I recommend Origin to anyone who enjoyed the previous Robert Langdon books; those interested in the future of science, humanism, or the Singularity; or to someone looking for a fast/light techno-thriller with a philosophical edge.

Book Review: Deception Point by Dan Brown

Deception Point is a political and scientific action-thriller, written by Dan Brown in 2001. When NASA discovers that a meteor in the Arctic Circle contains fossils of life in space, the information is about to change the world. But as the evidence unravels, it becomes questionable whether the meteor is a massive sham. If so, the question remains: why? With careers, reputations and various motives to protect on both sides of the argument, heroine Rachel Sexton, NRO analyst and daughter of the president’s sleazy running opponent in the current election, finds herself in the midst of decoding the truth from the powerful politicians and scientists around her.

Brown’s writing reads like a movie script: fast-paced, full of action, never boring. There are some laugh-out-loud funny parts, and his grasp of science is remarkable. His exposés on the Arctic Circle, meteorites, military aircraft and weaponry, marine sciences, and NASA history are well-researched, so the reader learns a thing or two. While the ending could’ve stood to be better (IMO), this is a fun novel if you need something engrossing to pass the time.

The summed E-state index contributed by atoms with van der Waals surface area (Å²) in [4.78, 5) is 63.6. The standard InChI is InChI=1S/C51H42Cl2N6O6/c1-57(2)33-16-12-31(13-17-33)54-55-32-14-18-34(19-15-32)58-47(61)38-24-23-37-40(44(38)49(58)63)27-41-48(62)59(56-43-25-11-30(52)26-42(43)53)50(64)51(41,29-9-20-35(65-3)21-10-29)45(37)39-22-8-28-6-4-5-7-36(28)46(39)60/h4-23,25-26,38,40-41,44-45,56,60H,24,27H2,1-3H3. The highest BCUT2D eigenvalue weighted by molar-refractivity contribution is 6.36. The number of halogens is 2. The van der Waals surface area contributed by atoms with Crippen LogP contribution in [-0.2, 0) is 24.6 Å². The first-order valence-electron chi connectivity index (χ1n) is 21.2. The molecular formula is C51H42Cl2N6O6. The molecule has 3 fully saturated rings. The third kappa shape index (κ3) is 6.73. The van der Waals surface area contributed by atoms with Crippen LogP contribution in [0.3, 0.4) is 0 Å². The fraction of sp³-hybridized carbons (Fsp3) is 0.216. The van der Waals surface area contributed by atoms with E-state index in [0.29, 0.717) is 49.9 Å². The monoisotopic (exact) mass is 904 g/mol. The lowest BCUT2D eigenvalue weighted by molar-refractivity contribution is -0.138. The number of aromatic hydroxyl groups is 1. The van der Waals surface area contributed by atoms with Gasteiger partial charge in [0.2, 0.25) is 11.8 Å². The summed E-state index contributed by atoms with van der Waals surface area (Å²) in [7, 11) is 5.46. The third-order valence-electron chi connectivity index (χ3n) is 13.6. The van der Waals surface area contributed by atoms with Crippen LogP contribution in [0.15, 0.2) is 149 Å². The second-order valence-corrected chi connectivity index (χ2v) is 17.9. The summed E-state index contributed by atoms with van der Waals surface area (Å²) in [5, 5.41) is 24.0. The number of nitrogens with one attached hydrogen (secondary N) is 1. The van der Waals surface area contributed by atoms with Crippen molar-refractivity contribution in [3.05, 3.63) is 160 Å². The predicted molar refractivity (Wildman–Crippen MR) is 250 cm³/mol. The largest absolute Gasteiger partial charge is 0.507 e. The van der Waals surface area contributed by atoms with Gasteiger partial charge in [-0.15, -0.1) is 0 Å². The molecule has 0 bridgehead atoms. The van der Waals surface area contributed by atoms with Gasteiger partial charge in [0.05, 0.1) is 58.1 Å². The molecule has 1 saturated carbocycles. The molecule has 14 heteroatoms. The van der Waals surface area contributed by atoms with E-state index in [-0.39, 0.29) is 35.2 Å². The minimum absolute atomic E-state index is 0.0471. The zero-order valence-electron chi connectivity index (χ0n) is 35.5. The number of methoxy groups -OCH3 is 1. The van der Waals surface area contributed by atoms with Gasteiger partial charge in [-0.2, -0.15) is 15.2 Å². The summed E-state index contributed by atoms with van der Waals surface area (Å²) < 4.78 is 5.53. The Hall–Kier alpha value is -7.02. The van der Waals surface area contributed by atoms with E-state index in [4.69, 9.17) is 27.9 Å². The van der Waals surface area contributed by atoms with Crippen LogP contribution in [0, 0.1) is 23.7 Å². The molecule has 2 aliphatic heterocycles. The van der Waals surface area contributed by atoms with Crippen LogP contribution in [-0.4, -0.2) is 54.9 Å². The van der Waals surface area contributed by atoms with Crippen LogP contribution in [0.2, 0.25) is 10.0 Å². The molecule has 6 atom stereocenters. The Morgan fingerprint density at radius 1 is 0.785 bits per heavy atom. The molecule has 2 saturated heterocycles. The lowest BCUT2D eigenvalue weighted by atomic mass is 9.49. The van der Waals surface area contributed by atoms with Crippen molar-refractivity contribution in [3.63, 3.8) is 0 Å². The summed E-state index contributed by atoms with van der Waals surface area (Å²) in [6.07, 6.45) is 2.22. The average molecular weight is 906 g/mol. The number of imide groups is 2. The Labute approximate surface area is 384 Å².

Book Review: The Robert Langdon books by Dan Brown

roblangdonThe Robert Langdon books by Dan Brown consist of four (to date) fast-paced thriller/suspense novels, featuring fictitious genius Harvard symbology and iconology professor, Robert Langdon. I have read the first three: Angels & Demons, The DaVinci Code, and The Lost Symbol. Each book takes place in a famous city, involves a secret society of a religious or occult nature, and includes a new female counterpart with Langdon.

Angels & Demons is a murder mystery taking place in Vatican City, where Professor Langdon must save the day to stop the murders of Catholic Cardinals inflicted by a mysterious, archaic secret society, called the Illuminati. This is one of the best books in the series.

The DaVinci Code, this time in Paris, focuses on a grand secret kept by the Knights Templar, which the Catholic Church has been trying to eradicate for centuries. This is my favorite book in the series.

Lastly, The Lost Symbol is a scavenger hunt across Washington, D.C., leading to a hidden message left by the Freemasons. In each book, Langdon and his female counterpart encounter a series of clues. Langdon must then use his expertise in interpreting symbols and icons to solve them. The FBI or Secret Service is usually involved, as is some breaking-edge scientific technology: in Angels & Demons, it is an antimatter bomb; in The Lost Symbol, it’s a scientific invention that weighs (therefore proving the existence of) the human soul.

The Robert Langdon books are fun, plot-driven thrillers designed to twist and turn in all the right places. Angels & Demons and The DaVinci Code in particular were a blast. The ending of The Lost Symbol fell flat for me. I couldn’t get through the grisly visuals of Inferno.